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2013 Display: Margaret Desenfans

11 June 2013 - 12 January 2014

Dulwich Picture Gallery is pleased to announce a special display to celebrate the life of one of the Gallery’s founders, Margaret Desenfans (1731-1813). To mark the bicentenary of Margaret’s death, and to accompany the dramatic re-hang of the Gallery’s Permanent Collection, visitors can view the display from 11 June 2013 when the Gallery will reopen to the public.

Joshua Reynolds' magnificent portrait of Margaret - the only known image of her to date - will form the centrepiece to this display. Although the portrait had been listed as part of her husband’s collection in 1791, it was to remain in her own family’s collection until it was sold at auction in 1930. Assumed lost for over 70 years, many attempts were made by the Gallery to source its whereabouts, but to no avail. Reynold’s portrait finally re-emerged in 2002 when the Chief Curator was contacted by its current owner, who generously agreed to lend the painting to the Gallery.

Margaret Desenfans (neé Morris), the daughter of a wealthy Welsh entrepreneur, married the paintings collector and dealer Noël Desenfans in 1776. It was her substantial fortune that kickstarted her husband’s career and led to the acquisition of the majority of the paintings seen in the Gallery’s Permanent Collection today. When plans to build the Gallery were in jeopardy due to lack of funding in 1811, Margaret stepped forward and provided the missing funds, enabling the architect John Soane to build Britain’s first ever purpose-built public art gallery.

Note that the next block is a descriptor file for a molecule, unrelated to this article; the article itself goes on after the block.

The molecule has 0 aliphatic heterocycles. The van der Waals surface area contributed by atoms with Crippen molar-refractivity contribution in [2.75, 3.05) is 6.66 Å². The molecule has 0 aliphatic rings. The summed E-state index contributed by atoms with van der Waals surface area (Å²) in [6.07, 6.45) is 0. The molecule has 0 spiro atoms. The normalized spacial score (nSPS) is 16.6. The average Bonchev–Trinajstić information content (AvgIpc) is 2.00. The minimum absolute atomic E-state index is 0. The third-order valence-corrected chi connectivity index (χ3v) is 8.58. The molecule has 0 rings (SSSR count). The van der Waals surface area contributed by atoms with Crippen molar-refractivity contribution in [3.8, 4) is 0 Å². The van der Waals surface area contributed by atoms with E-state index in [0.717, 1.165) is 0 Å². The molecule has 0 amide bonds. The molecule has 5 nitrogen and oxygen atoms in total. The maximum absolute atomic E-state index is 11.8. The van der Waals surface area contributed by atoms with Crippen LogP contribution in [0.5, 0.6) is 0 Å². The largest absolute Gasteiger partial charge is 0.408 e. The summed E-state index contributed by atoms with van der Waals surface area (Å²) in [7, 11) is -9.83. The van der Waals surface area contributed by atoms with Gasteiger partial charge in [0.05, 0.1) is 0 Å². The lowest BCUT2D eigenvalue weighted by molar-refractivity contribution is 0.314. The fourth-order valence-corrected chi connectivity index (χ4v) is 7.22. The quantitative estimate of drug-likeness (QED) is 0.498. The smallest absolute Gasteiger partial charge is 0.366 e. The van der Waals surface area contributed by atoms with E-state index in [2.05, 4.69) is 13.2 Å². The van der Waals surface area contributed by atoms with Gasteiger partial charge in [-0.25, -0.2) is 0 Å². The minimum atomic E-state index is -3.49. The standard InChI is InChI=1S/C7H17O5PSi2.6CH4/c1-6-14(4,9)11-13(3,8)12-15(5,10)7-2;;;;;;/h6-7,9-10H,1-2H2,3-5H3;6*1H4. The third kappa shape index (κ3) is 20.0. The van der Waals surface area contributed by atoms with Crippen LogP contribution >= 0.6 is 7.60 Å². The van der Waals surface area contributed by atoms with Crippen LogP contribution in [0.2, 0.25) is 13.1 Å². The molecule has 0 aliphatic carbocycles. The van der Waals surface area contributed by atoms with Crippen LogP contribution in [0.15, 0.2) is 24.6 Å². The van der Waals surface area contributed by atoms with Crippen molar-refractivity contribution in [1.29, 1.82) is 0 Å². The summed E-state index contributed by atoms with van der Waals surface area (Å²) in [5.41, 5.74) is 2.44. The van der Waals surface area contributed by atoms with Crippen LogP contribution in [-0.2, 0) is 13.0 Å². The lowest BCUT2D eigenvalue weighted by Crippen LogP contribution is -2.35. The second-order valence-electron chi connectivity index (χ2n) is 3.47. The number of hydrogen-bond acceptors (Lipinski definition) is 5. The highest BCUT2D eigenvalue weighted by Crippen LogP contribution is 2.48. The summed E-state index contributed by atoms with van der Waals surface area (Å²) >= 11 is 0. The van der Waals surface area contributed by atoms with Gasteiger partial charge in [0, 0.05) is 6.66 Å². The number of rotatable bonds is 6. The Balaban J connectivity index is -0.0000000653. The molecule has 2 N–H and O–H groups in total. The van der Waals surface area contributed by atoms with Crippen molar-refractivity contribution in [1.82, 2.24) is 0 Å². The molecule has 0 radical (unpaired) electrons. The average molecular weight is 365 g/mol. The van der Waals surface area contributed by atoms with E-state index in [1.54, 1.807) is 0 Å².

Her role was not just a financial one, however. Margaret contributed a lasting legacy to the Gallery by donating her fine collection of furniture and establishing a tradition of Royal Academician visits to monitor the welfare of her husband’s paintings. The display will also feature an original accounts book and a selection of silverware donated by Margaret to the Gallery, along with items of furniture which belonged to her, to exemplify the significance of her personal contribution to Dulwich Picture Gallery.

This display will rightly restore Margaret’s reputation as the remarkable woman she was, and a key figure in the founding of Dulwich Picture Gallery. Where the other two founders, Noël Desenfans and Francis Bourgeois, had the vision, it was Margaret, a lady of practical enterprise, who had the drive to bring their ideas into fruition